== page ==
Dimensionally the Ranger is bigger than its key rivals – 180mm longer than a HiLux and 12mm wider. The dimensions are 5446mm long, 1867mm wide, 1821mm tall, on a 3220mm wheelbase.
Back-seat space is fairly generous, with room for two big blokes (I’m 194cm and was fine) to fit behind two others – indeed, there’s notably more shoulder room and knee room than the HiLux, and a few millimetres more in both directions than the well-packaged Isuzu and Mazda.
There are rear cupholders, door bins and overhead grab handles, and storage tubs beneath the flip-up seat base. I’d urge Ford to put rear air vents in the next model, even though the AC system proved pretty effective.
The tub is 1549mm long (21mm shorter than the Mazda/Isuzu twins’), 1560mm wide (30mm wider than the aforementioned twins), 1139mm between the arches, and 511mm deep. You can also order the Ranger XLT with a steel dropside cab-chassis-style tray. The payload is 1003kg.
The Ranger comes with two engine options: the older 3.2-litre five-cylinder diesel mated to six-speed manual/auto transmissions, or the newer, more powerful and more efficient 2.0-litre (sequential) bi-turbo four-cylinder diesel and 10-speed auto combination as tested here.
It makes a potent 157kW (best among its main rivals), and the equal-most peak torque at 500Nm, albeit across a slim portion of the overall rev band (1750-2000rpm).
Claimed combined-cycle fuel economy is a very low 7.4 litres per 100km, which with an 80L tank extends the theoretical range beyond 1000km between refills.
The Ford Ranger is probably the most ‘Australian’ vehicle on sale, given it was engineered and developed in country Victoria, for the globe.
Honestly, before driving this iteration of the Ranger when it launched all those years ago, I didn’t know a rear-leaf-sprung, ladder-frame workhorse could ride over horribly sharp and bruising surfaces with so much cushy aplomb. To this day there is no other ute in this class – and barely any SUVs – that dispatch our rural roads and trails more comfortably.
You sit up nice and high, and while the lack of telescopic adjustment annoys me, the electric-assisted motor-driven steering gives you featherweight wheel movement that makes it a cinch to park and drive around town.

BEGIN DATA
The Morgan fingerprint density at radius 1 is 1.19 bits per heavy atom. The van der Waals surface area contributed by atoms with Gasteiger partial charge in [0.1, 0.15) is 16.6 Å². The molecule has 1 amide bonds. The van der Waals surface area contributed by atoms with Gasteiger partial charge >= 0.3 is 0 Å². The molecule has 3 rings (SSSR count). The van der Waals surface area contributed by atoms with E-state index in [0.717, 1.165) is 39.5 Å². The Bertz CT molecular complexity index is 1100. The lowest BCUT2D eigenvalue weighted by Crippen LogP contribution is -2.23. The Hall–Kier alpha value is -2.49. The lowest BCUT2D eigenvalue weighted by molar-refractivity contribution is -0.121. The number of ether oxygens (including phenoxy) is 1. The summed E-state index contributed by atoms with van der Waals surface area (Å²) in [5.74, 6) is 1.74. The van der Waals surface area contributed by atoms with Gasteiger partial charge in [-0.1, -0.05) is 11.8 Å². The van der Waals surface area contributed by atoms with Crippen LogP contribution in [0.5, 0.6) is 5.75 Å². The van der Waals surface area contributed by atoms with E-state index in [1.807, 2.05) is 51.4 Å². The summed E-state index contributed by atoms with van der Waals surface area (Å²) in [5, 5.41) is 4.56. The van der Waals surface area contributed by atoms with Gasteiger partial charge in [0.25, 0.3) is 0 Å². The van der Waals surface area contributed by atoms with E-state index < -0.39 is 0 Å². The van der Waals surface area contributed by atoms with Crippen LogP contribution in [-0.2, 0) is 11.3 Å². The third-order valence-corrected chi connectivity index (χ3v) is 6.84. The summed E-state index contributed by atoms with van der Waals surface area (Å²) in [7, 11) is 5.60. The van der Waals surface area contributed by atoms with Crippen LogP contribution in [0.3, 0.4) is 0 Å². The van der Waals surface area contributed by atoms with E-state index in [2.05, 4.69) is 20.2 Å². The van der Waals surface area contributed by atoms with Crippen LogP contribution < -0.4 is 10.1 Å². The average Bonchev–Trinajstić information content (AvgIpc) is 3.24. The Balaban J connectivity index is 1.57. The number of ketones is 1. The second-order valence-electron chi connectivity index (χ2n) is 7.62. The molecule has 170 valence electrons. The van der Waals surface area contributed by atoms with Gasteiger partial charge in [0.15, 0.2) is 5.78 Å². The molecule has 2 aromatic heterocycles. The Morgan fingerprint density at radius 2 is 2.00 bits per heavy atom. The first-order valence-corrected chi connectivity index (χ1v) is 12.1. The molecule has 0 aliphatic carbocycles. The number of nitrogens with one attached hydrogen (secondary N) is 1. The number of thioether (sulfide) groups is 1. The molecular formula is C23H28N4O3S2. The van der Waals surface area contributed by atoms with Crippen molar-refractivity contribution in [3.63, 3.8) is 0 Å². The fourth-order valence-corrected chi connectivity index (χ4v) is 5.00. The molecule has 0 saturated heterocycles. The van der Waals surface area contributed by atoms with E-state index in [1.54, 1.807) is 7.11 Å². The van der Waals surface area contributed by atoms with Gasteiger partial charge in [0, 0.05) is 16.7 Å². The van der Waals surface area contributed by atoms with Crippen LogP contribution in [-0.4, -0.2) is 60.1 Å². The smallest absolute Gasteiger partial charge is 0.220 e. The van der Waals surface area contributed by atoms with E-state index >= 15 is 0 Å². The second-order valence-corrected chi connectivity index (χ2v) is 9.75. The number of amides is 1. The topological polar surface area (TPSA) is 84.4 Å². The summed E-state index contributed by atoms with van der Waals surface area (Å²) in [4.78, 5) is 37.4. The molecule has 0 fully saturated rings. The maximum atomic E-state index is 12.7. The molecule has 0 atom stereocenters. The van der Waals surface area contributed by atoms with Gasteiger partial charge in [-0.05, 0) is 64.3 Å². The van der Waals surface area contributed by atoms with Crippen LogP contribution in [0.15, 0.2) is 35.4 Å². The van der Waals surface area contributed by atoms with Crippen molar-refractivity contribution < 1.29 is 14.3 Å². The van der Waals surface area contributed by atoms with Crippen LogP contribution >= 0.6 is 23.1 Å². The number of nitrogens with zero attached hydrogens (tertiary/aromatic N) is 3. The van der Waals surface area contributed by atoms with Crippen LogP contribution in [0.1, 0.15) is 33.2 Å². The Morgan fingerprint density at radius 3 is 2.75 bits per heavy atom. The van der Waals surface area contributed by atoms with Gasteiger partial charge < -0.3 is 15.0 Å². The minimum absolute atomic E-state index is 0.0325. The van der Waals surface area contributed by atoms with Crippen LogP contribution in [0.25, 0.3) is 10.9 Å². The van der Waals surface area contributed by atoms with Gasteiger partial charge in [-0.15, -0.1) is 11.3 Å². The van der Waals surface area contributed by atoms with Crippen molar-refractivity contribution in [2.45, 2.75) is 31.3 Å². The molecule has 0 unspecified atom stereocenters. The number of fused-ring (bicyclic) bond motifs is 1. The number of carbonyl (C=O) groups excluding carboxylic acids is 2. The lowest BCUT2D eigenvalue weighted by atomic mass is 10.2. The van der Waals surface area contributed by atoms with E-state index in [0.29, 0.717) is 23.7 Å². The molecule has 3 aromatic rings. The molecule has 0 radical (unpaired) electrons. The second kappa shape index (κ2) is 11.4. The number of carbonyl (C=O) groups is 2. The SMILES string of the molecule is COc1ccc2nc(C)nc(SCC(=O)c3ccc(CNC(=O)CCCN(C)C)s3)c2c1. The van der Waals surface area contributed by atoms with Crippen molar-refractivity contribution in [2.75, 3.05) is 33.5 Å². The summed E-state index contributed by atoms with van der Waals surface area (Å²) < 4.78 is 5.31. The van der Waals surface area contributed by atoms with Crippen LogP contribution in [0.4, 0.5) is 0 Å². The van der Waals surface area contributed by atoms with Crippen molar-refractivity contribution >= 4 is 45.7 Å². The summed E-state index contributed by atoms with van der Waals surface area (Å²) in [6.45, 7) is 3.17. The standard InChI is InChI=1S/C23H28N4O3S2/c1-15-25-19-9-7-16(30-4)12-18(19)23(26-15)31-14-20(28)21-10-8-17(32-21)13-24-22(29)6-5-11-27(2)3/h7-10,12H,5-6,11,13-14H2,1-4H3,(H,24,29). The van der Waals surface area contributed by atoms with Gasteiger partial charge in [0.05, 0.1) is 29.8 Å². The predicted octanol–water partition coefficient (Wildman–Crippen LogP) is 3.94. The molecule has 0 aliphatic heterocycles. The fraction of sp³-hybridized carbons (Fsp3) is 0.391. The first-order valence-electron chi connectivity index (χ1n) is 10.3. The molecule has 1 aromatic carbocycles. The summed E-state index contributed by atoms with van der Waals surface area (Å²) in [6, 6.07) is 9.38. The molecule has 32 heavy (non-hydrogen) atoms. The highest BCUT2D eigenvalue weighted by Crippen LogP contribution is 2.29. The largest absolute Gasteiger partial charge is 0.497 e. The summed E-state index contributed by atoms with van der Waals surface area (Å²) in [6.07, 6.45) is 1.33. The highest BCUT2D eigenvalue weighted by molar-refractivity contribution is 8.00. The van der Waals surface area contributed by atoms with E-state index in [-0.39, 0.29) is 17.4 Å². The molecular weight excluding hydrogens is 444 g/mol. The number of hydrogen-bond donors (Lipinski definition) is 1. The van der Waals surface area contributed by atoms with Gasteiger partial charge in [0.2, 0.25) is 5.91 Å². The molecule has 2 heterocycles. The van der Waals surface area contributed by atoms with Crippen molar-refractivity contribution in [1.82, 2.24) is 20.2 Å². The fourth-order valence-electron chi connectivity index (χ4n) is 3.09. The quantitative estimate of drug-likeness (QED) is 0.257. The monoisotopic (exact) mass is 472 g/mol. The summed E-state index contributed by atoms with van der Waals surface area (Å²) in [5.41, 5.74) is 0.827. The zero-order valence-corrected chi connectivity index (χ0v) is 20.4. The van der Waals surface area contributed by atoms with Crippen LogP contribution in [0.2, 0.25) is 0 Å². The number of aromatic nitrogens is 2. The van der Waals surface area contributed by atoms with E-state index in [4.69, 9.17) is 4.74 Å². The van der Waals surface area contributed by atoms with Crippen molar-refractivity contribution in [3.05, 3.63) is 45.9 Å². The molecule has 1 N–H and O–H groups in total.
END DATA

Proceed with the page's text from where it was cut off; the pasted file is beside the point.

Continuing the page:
It’s quite softly suspended, meaning there’s a little pronounced body movement against cornering forces, and some up-and-down body movement, but it all settles down quickly enough and is so cushy and quiet you’ll scarcely care.
Soaks up the bumps
Few vehicles dispatch broken back-roads as smoothly as the locally-tuned Ranger does.
The engine never feels like it’s working hard, because the 10-speed ‘box rifles through its copious ratios to keep the engine in its sweet spot. But it’s clearly working harder than you think: the Ford is 150kg heavier and a bit bigger than the others here, and as such the best fuel economy I got over a long and varied loop was 10.2L/100km.
The Ranger’s approach angle is 29 degrees, the departure angle is 21 degrees, and ground clearance is 237mm. A small dial engages rear-wheel drive, 4H (high range 4×4) and 4L (low range 4×4), the former of which can be accessed on the fly and the latter in neutral.
Unusually for the class, the Ford’s rear diff lock (to mitigate freewheeling) works in 4H and 4L.
The ride quality is very smooth over logs and corrugations, the throttle isn’t too touchy or sensitive, the gearbox belies its plethora of ratios and doesn’t get confused or indecisive, the downhill braking felt ok, and hill-descent control allows you to override it with throttle while keeping braking.
Wading depth is an equal-class-leading 800mm.
|Front suspension||Double wishbone, coils|
|Rear suspension||Rigid axle, leaf springs|
|Front brakes||Ventilated disc|
The Ranger is covered by a five-year, unlimited-kilometre warranty, with up to seven years free roadside assist.
Service intervals are 12 months/15,000km, with the first seven visits capped at $299, $299, $299, $299, $390, $720, and $390.
As I found during the comparison test from which I spun-off this single-car review, there’s still a clear case for the Ranger, and in actual fact it’s still the $60,000 ute I would buy.
I think its Aussie-tuned suspension calibration is still the best there is, the engine is quite refined albeit thirstier than I’d expected, while the interior trims and layout are in my opinion the most work-ready. Plus, its US tough-truck design floats my boat and it’s cheap to service.
It doesn’t offer as much new technology as the D-Max and BT-50 twins, a Triton is cheaper, and the HiLux is supported by the widest dealer network, but I’m still a Ranger fan.